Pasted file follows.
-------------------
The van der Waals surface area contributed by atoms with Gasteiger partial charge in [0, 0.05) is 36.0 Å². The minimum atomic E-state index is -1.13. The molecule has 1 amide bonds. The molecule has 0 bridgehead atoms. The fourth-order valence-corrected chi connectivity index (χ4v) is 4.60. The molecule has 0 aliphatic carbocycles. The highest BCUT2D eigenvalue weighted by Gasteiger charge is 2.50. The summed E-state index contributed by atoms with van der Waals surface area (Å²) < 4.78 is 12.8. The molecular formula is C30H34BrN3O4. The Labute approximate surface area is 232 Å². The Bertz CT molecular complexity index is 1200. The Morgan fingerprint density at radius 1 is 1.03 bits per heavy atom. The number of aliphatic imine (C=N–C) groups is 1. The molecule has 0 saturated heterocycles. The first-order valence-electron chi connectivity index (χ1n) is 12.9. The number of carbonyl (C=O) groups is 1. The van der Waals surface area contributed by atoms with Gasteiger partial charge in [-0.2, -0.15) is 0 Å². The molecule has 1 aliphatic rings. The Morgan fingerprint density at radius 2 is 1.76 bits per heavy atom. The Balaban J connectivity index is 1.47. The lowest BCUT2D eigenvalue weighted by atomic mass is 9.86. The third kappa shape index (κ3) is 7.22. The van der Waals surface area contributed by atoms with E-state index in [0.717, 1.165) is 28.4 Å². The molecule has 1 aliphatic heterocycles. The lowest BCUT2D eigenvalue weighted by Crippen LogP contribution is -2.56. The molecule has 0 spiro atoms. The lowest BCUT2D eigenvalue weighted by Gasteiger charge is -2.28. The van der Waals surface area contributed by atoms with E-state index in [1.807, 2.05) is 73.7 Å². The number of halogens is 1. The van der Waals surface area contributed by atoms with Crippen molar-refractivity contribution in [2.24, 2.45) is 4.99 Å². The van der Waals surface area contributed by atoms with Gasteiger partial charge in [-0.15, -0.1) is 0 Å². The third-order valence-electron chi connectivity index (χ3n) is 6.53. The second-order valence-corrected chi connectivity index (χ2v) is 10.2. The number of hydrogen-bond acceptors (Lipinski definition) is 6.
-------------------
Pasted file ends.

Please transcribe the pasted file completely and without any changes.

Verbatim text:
The van der Waals surface area contributed by atoms with Gasteiger partial charge in [0, 0.05) is 36.0 Å². The minimum atomic E-state index is -1.13. The molecule has 1 amide bonds. The molecule has 0 bridgehead atoms. The fourth-order valence-corrected chi connectivity index (χ4v) is 4.60. The molecule has 0 aliphatic carbocycles. The highest BCUT2D eigenvalue weighted by Gasteiger charge is 2.50. The summed E-state index contributed by atoms with van der Waals surface area (Å²) < 4.78 is 12.8. The molecular formula is C30H34BrN3O4. The Labute approximate surface area is 232 Å². The Bertz CT molecular complexity index is 1200. The Morgan fingerprint density at radius 1 is 1.03 bits per heavy atom. The number of aliphatic imine (C=N–C) groups is 1. The molecule has 0 saturated heterocycles. The first-order valence-electron chi connectivity index (χ1n) is 12.9. The number of carbonyl (C=O) groups is 1. The van der Waals surface area contributed by atoms with Gasteiger partial charge in [-0.2, -0.15) is 0 Å². The molecule has 1 aliphatic rings. The Morgan fingerprint density at radius 2 is 1.76 bits per heavy atom. The Balaban J connectivity index is 1.47. The lowest BCUT2D eigenvalue weighted by atomic mass is 9.86. The third kappa shape index (κ3) is 7.22. The van der Waals surface area contributed by atoms with E-state index in [0.717, 1.165) is 28.4 Å². The molecule has 1 aliphatic heterocycles. The lowest BCUT2D eigenvalue weighted by Crippen LogP contribution is -2.56. The molecule has 0 spiro atoms. The lowest BCUT2D eigenvalue weighted by Gasteiger charge is -2.28. The van der Waals surface area contributed by atoms with E-state index in [1.807, 2.05) is 73.7 Å². The number of halogens is 1. The van der Waals surface area contributed by atoms with Crippen molar-refractivity contribution in [2.24, 2.45) is 4.99 Å². The van der Waals surface area contributed by atoms with Gasteiger partial charge in [-0.15, -0.1) is 0 Å². The third-order valence-electron chi connectivity index (χ3n) is 6.53. The second-order valence-corrected chi connectivity index (χ2v) is 10.2. The number of hydrogen-bond acceptors (Lipinski definition) is 6.